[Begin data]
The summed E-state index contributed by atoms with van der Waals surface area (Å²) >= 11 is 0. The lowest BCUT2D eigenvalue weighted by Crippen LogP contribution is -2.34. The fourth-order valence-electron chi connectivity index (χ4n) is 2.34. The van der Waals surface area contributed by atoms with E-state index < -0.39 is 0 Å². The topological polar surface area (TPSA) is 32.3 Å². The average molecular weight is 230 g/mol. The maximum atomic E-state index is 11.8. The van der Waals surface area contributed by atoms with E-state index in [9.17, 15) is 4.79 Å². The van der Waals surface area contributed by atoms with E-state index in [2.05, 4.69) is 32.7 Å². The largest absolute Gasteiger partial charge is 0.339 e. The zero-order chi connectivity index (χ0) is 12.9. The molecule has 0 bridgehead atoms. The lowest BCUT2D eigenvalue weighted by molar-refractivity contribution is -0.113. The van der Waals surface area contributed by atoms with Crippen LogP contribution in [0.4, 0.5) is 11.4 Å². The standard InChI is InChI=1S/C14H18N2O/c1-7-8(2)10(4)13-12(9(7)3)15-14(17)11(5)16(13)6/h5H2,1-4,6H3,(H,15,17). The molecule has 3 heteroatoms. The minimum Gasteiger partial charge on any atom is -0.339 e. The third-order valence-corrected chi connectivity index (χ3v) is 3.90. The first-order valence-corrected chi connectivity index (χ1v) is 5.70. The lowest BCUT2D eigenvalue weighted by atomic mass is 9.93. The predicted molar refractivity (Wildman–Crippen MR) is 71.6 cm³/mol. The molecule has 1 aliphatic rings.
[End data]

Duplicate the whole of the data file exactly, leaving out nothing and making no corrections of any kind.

The summed E-state index contributed by atoms with van der Waals surface area (Å²) >= 11 is 0. The lowest BCUT2D eigenvalue weighted by Crippen LogP contribution is -2.34. The fourth-order valence-electron chi connectivity index (χ4n) is 2.34. The van der Waals surface area contributed by atoms with E-state index < -0.39 is 0 Å². The topological polar surface area (TPSA) is 32.3 Å². The average molecular weight is 230 g/mol. The maximum atomic E-state index is 11.8. The van der Waals surface area contributed by atoms with E-state index in [9.17, 15) is 4.79 Å². The van der Waals surface area contributed by atoms with E-state index in [2.05, 4.69) is 32.7 Å². The largest absolute Gasteiger partial charge is 0.339 e. The zero-order chi connectivity index (χ0) is 12.9. The molecule has 0 bridgehead atoms. The lowest BCUT2D eigenvalue weighted by molar-refractivity contribution is -0.113. The van der Waals surface area contributed by atoms with Crippen LogP contribution in [0.4, 0.5) is 11.4 Å². The standard InChI is InChI=1S/C14H18N2O/c1-7-8(2)10(4)13-12(9(7)3)15-14(17)11(5)16(13)6/h5H2,1-4,6H3,(H,15,17). The molecule has 3 heteroatoms. The minimum Gasteiger partial charge on any atom is -0.339 e. The third-order valence-corrected chi connectivity index (χ3v) is 3.90. The first-order valence-corrected chi connectivity index (χ1v) is 5.70. The lowest BCUT2D eigenvalue weighted by atomic mass is 9.93. The predicted molar refractivity (Wildman–Crippen MR) is 71.6 cm³/mol. The molecule has 1 aliphatic rings.